Lawrence of Arabia
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Lawrence of Arabia (1962)

Lawrence of Arabia
7.9/10 by 1004 users
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An epic about British officer T.E. Lawrence's mission to aid the Arab tribes in their revolt against the Ottoman Empire during the First World War. Lawrence becomes a flamboyant, messianic figure in the cause of Arab unity but his psychological instability threatens to undermine his achievements.

Release Date:December 10, 1962
Runtime:
Genres:Adventure, Drama, History, War
Production Company:Horizon Pictures (II)
Production Countries:United Kingdom
Director:David Lean, Roy Stevens, Bryan Coates, Barbara Cole , Lee Turner
Writers:, ,
Casts:, , , , , , , , , , , , , , , , , , , , , , , , , , , , , , , , , , , , , , , , , , , , , , , , , , , ,
Plot Keywords:cairo, arabian, world war i, horse, jerusalem, british army, british empire, damascus, camel, war, desert, arab, ottoman empire
  • Majesty in the Desert
    April 29, 2005

    The moment David Lean makes you aware you are in the hands of a master comes early on in "Lawrence of Arabia." Lawrence (Peter O'Toole) holds a lit match close to his lips and with one quick puff of air blows it out. Before the action is even completed, however, Lean has cut to a shot of a desert vista, with the sun slowly rising over the lip of the horizon. It's one of the most famous elliptical edits in cinema history, second maybe only to the bone/spaceship cut in "2001: A Space Odyssey." And it's only the first of countless memorable moments in "Lawrence of Arabia." The appeal of David Lean epics has always been his ability as a director to maintain an equilibrium between the scope of his films and the characters in them. Character development is never sacrificed to massive set pieces or knock-your-socks-off action sequences. "Lawrence of Arabia" has these elements too, but at heart it's a character study of one remarkable man. Lean seemed to understand that impressive landscapes alone are not inherently interesting; but if you place a fascinating character among those impressive landscapes, you can have movie magic.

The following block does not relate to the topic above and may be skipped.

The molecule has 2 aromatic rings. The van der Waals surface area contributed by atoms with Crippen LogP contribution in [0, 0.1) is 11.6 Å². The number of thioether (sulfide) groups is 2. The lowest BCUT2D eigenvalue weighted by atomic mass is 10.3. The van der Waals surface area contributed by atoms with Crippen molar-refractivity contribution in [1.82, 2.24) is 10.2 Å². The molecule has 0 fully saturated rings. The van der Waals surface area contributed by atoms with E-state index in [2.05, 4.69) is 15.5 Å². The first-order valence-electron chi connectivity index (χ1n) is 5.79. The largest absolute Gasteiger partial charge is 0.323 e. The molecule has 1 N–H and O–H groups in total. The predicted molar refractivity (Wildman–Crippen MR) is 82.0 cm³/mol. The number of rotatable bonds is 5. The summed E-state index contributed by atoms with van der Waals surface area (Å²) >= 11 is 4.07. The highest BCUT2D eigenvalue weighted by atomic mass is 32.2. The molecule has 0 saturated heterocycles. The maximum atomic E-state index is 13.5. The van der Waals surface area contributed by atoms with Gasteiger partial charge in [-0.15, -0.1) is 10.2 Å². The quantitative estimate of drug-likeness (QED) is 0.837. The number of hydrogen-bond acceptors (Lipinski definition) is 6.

"Lawrence" feels unlike other historical epics of its time. In most "big" films--I'm thinking of movies like "Ben-Hur," "Spartacus," "Cleopatra," all movies that premiered roughly around the same time as "Lawrence"--one gets the sense that directors framed compositions based on how much they were able to fit into their widescreen lenses. One rarely sees characters filmed from anything closer than a medium shot, and usually the background is stuffed to overflowing with garish art direction. Everything feels static and wooden. But in "Lawrence," Lean keeps his frames constantly alive by juxtaposing huge landscape shots with extreme close-ups of actor faces. In one especially brutal scene, after a battle that results in the slaughter of many people, the action cuts to a close-up of O'Toole, looking panicked and crazed, gripping a bloody knife in his hand as if he's reluctant to drop it, obviously both disturbed and titillated by the carnage he just witnessed. It's moments like that---not just an impressive battle scene but a character's reactions to the results of that scene---that set "Lawrence" apart from other standard epics.

    And of course, I have to reserve space in my review for the performance of Mr. O'Toole. He is perhaps my favorite actor, not one of the most prolific, but certainly one of the most unpredictable. He has a flair for choosing eccentric characters that give him almost unlimited room in which to perform. He carries "Lawrence of Arabia" almost singlehandedly on his slim shoulders. That's not to say the supporting cast isn't great, but O'Toole towers above them all. O'Toole understands that the most influential figures in history could also be the most difficult and ruthless when they needed to be, and he gives Lawrence an incredibly complex characterization, leaving his audience in doubt as to whether he should be worshiped or feared, or perhaps both.

    Lean would never direct an equal to "Lawrence of Arabia" again. His later films are certainly more than watchable, and "A Passage to India" is even quite remarkable in its own way, but we would never get another "Lawrence." Even more reason to appreciate it now.

    My Grade: A+